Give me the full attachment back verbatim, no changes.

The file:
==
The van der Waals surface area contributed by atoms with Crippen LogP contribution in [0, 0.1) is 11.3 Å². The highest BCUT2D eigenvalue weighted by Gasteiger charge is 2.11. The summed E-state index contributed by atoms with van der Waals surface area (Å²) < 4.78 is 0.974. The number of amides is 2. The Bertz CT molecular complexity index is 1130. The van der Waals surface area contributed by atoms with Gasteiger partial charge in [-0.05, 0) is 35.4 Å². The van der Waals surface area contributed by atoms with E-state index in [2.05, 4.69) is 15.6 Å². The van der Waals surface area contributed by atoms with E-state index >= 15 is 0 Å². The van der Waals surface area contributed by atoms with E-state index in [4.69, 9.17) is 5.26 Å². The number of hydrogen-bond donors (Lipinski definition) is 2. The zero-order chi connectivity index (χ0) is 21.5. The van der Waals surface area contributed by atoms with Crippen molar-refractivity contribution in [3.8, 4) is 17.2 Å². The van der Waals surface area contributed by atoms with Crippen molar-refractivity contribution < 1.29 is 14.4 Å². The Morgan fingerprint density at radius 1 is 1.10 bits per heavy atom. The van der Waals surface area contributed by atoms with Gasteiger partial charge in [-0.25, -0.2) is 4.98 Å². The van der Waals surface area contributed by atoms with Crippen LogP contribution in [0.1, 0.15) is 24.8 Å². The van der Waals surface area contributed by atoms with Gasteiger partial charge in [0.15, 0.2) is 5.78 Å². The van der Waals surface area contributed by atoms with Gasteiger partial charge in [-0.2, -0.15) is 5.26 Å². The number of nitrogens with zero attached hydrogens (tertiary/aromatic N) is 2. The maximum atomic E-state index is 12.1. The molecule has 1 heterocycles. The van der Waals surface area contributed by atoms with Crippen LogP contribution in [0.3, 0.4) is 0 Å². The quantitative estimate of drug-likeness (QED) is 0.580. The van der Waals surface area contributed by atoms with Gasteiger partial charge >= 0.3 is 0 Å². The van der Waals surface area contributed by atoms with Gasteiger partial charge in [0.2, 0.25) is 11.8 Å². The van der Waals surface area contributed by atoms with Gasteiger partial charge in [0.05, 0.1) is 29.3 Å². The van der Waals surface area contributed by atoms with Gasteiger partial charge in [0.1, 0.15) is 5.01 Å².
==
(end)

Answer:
The van der Waals surface area contributed by atoms with Crippen LogP contribution in [0, 0.1) is 11.3 Å². The highest BCUT2D eigenvalue weighted by Gasteiger charge is 2.11. The summed E-state index contributed by atoms with van der Waals surface area (Å²) < 4.78 is 0.974. The number of amides is 2. The Bertz CT molecular complexity index is 1130. The van der Waals surface area contributed by atoms with Gasteiger partial charge in [-0.05, 0) is 35.4 Å². The van der Waals surface area contributed by atoms with E-state index in [2.05, 4.69) is 15.6 Å². The van der Waals surface area contributed by atoms with E-state index >= 15 is 0 Å². The van der Waals surface area contributed by atoms with E-state index in [4.69, 9.17) is 5.26 Å². The number of hydrogen-bond donors (Lipinski definition) is 2. The zero-order chi connectivity index (χ0) is 21.5. The van der Waals surface area contributed by atoms with Crippen molar-refractivity contribution in [3.8, 4) is 17.2 Å². The van der Waals surface area contributed by atoms with Crippen molar-refractivity contribution < 1.29 is 14.4 Å². The Morgan fingerprint density at radius 1 is 1.10 bits per heavy atom. The van der Waals surface area contributed by atoms with Gasteiger partial charge in [-0.25, -0.2) is 4.98 Å². The van der Waals surface area contributed by atoms with Crippen LogP contribution in [0.1, 0.15) is 24.8 Å². The van der Waals surface area contributed by atoms with Gasteiger partial charge in [0.15, 0.2) is 5.78 Å². The van der Waals surface area contributed by atoms with Gasteiger partial charge in [-0.2, -0.15) is 5.26 Å². The number of nitrogens with zero attached hydrogens (tertiary/aromatic N) is 2. The maximum atomic E-state index is 12.1. The molecule has 1 heterocycles. The van der Waals surface area contributed by atoms with Crippen LogP contribution in [0.3, 0.4) is 0 Å². The quantitative estimate of drug-likeness (QED) is 0.580. The van der Waals surface area contributed by atoms with Gasteiger partial charge >= 0.3 is 0 Å². The van der Waals surface area contributed by atoms with Gasteiger partial charge in [0.2, 0.25) is 11.8 Å². The van der Waals surface area contributed by atoms with Gasteiger partial charge in [0.05, 0.1) is 29.3 Å². The van der Waals surface area contributed by atoms with Gasteiger partial charge in [0.1, 0.15) is 5.01 Å².